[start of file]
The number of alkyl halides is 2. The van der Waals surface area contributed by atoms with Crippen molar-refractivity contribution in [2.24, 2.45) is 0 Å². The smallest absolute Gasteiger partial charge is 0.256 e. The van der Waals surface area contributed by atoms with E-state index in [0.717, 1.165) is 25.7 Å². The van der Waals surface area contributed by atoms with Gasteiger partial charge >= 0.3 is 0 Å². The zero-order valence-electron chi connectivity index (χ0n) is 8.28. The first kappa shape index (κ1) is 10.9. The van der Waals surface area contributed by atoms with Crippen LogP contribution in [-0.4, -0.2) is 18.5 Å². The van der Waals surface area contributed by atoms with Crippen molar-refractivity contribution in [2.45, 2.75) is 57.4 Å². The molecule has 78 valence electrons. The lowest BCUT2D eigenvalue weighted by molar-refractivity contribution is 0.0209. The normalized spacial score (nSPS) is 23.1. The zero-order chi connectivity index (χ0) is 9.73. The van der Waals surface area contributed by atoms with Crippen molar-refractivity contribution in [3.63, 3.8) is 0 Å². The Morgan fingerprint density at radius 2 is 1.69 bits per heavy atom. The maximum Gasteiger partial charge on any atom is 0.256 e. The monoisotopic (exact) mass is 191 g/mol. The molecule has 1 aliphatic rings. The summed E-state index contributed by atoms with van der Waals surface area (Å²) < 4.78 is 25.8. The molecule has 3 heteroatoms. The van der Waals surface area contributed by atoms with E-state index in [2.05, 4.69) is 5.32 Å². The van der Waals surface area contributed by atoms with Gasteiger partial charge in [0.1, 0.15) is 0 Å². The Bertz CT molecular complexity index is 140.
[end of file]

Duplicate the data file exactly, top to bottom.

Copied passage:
The number of alkyl halides is 2. The van der Waals surface area contributed by atoms with Crippen molar-refractivity contribution in [2.24, 2.45) is 0 Å². The smallest absolute Gasteiger partial charge is 0.256 e. The van der Waals surface area contributed by atoms with E-state index in [0.717, 1.165) is 25.7 Å². The van der Waals surface area contributed by atoms with Gasteiger partial charge >= 0.3 is 0 Å². The zero-order valence-electron chi connectivity index (χ0n) is 8.28. The first kappa shape index (κ1) is 10.9. The van der Waals surface area contributed by atoms with Crippen LogP contribution in [-0.4, -0.2) is 18.5 Å². The van der Waals surface area contributed by atoms with Crippen molar-refractivity contribution in [2.45, 2.75) is 57.4 Å². The molecule has 78 valence electrons. The lowest BCUT2D eigenvalue weighted by molar-refractivity contribution is 0.0209. The normalized spacial score (nSPS) is 23.1. The zero-order chi connectivity index (χ0) is 9.73. The van der Waals surface area contributed by atoms with Crippen molar-refractivity contribution in [3.63, 3.8) is 0 Å². The Morgan fingerprint density at radius 2 is 1.69 bits per heavy atom. The maximum Gasteiger partial charge on any atom is 0.256 e. The monoisotopic (exact) mass is 191 g/mol. The molecule has 1 aliphatic rings. The summed E-state index contributed by atoms with van der Waals surface area (Å²) < 4.78 is 25.8. The molecule has 3 heteroatoms. The van der Waals surface area contributed by atoms with E-state index in [2.05, 4.69) is 5.32 Å². The van der Waals surface area contributed by atoms with Gasteiger partial charge in [0.1, 0.15) is 0 Å². The Bertz CT molecular complexity index is 140.